Puerto Rican Marginalization
1965 to the Present
As the garbage burned and the flames grew, people nearby cheered
spontaneously. We all felt the spirit of winning, the triumph of good
over evil, where justice, in this moment, prevailed.
—Miguel Melendez 2003, 105
Mickey Melendez wrote those words more than thirty years after the Young Lords collected and burned garbage in the barrio of East Harlem as a protest to get the city to clean the streets. Today, he and many others view that theatrical summer of 1969 as the high point of Puerto Rican community influence in New York City (Gandy 2002, 733). By burning the garbage in the streets, the Young Lords got Mayor Lindsay to notice and to negotiate a temporary peace with them. Political scientists like to talk about “authoritative values” in the body politic that shape and inform policymaking. It's clear that the Young Lords pushed against the boundaries of acceptable practice between Puerto Ricans and the rest of society. They lessened the deep official neglect felt by Puerto Ricans in New York City, a neglect that permitted public officials and the public to tolerate dirty streets, poor sanitation, and much else in East Harlem. The Lords made the city heed the needs of Puerto Ricans, even if only temporarily and even if only in East Harlem.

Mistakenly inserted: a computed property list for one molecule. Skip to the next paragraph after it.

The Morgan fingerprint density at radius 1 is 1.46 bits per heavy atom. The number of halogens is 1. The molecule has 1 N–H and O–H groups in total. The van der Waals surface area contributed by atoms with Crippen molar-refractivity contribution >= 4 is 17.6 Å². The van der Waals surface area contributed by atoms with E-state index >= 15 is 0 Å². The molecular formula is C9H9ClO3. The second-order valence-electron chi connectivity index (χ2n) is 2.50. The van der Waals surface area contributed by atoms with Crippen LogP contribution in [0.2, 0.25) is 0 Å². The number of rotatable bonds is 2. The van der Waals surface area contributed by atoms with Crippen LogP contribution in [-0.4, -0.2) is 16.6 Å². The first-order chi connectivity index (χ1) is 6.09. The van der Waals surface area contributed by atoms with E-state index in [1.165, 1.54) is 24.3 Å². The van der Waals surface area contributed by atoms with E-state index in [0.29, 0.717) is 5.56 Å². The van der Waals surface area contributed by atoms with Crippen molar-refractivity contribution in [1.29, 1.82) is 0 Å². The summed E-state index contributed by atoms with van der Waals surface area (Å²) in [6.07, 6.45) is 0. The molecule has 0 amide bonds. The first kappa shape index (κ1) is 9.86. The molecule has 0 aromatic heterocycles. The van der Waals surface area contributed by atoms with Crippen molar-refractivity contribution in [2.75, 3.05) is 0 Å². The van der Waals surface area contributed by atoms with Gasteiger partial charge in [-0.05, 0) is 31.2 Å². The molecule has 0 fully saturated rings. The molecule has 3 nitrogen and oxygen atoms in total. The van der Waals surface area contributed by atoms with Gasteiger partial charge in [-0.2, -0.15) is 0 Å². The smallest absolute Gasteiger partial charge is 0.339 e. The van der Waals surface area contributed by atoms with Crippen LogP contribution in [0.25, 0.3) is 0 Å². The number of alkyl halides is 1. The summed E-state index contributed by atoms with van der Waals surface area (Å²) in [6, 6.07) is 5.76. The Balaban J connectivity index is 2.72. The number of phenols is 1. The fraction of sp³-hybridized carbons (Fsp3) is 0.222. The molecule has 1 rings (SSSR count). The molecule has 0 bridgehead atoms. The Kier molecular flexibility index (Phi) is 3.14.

Melendez was right. The garbage protest was a moment of influence and power like no other for the Young Lords, if not for all Puerto Ricans. It wasn't the protest itself, however, that gave Puerto Ricans some power. It was the drama of that high pile of garbage burning in the middle of the street that hot summer evening. It was the feverish image of rage and defiance in the faces of old and young Puerto Rican men and women. It was the presence of the television and print media, drawn by the theater and novelty of Puerto Ricans burning garbage. It was the weight of a media sector possessed of the salient recognition that garbage could bring down